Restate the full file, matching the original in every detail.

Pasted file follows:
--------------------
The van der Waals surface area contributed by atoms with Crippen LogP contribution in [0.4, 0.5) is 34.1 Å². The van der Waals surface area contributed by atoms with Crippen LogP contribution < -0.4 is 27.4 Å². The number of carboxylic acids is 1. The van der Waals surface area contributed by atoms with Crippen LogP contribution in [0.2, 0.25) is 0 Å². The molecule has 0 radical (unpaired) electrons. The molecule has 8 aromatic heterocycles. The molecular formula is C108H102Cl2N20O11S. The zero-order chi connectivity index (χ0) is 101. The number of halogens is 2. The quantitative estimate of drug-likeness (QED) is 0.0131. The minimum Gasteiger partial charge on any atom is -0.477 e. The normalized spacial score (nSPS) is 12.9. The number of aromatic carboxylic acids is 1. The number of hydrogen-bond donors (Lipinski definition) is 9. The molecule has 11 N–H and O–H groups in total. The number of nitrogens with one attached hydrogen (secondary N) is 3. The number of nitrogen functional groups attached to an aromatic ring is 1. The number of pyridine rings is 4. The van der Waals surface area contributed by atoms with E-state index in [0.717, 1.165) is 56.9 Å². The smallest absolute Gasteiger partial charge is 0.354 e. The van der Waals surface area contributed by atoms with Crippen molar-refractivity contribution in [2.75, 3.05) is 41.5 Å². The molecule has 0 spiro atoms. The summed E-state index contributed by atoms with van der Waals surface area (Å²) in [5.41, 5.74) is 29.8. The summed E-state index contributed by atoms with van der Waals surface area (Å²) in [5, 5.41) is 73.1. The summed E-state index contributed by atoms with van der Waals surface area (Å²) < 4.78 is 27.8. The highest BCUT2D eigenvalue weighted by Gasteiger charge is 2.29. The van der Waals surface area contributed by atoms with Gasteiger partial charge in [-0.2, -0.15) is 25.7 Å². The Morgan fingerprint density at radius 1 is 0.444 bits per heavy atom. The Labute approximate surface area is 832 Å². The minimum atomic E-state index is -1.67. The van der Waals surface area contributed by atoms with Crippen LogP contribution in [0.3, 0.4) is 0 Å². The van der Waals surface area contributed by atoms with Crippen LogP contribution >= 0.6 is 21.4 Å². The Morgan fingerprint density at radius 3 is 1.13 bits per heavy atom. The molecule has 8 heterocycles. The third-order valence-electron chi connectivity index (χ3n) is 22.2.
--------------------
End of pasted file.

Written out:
The van der Waals surface area contributed by atoms with Crippen LogP contribution in [0.4, 0.5) is 34.1 Å². The van der Waals surface area contributed by atoms with Crippen LogP contribution < -0.4 is 27.4 Å². The number of carboxylic acids is 1. The van der Waals surface area contributed by atoms with Crippen LogP contribution in [0.2, 0.25) is 0 Å². The molecule has 0 radical (unpaired) electrons. The molecule has 8 aromatic heterocycles. The molecular formula is C108H102Cl2N20O11S. The zero-order chi connectivity index (χ0) is 101. The number of halogens is 2. The quantitative estimate of drug-likeness (QED) is 0.0131. The minimum Gasteiger partial charge on any atom is -0.477 e. The normalized spacial score (nSPS) is 12.9. The number of aromatic carboxylic acids is 1. The number of hydrogen-bond donors (Lipinski definition) is 9. The molecule has 11 N–H and O–H groups in total. The number of nitrogens with one attached hydrogen (secondary N) is 3. The number of nitrogen functional groups attached to an aromatic ring is 1. The number of pyridine rings is 4. The van der Waals surface area contributed by atoms with E-state index in [0.717, 1.165) is 56.9 Å². The smallest absolute Gasteiger partial charge is 0.354 e. The van der Waals surface area contributed by atoms with Crippen molar-refractivity contribution in [2.75, 3.05) is 41.5 Å². The molecule has 0 spiro atoms. The summed E-state index contributed by atoms with van der Waals surface area (Å²) in [5.41, 5.74) is 29.8. The summed E-state index contributed by atoms with van der Waals surface area (Å²) in [5, 5.41) is 73.1. The summed E-state index contributed by atoms with van der Waals surface area (Å²) < 4.78 is 27.8. The highest BCUT2D eigenvalue weighted by Gasteiger charge is 2.29. The van der Waals surface area contributed by atoms with Gasteiger partial charge in [-0.2, -0.15) is 25.7 Å². The Morgan fingerprint density at radius 1 is 0.444 bits per heavy atom. The Labute approximate surface area is 832 Å². The minimum atomic E-state index is -1.67. The van der Waals surface area contributed by atoms with Crippen LogP contribution in [0.3, 0.4) is 0 Å². The van der Waals surface area contributed by atoms with Crippen LogP contribution >= 0.6 is 21.4 Å². The Morgan fingerprint density at radius 3 is 1.13 bits per heavy atom. The molecule has 8 heterocycles. The third-order valence-electron chi connectivity index (χ3n) is 22.2.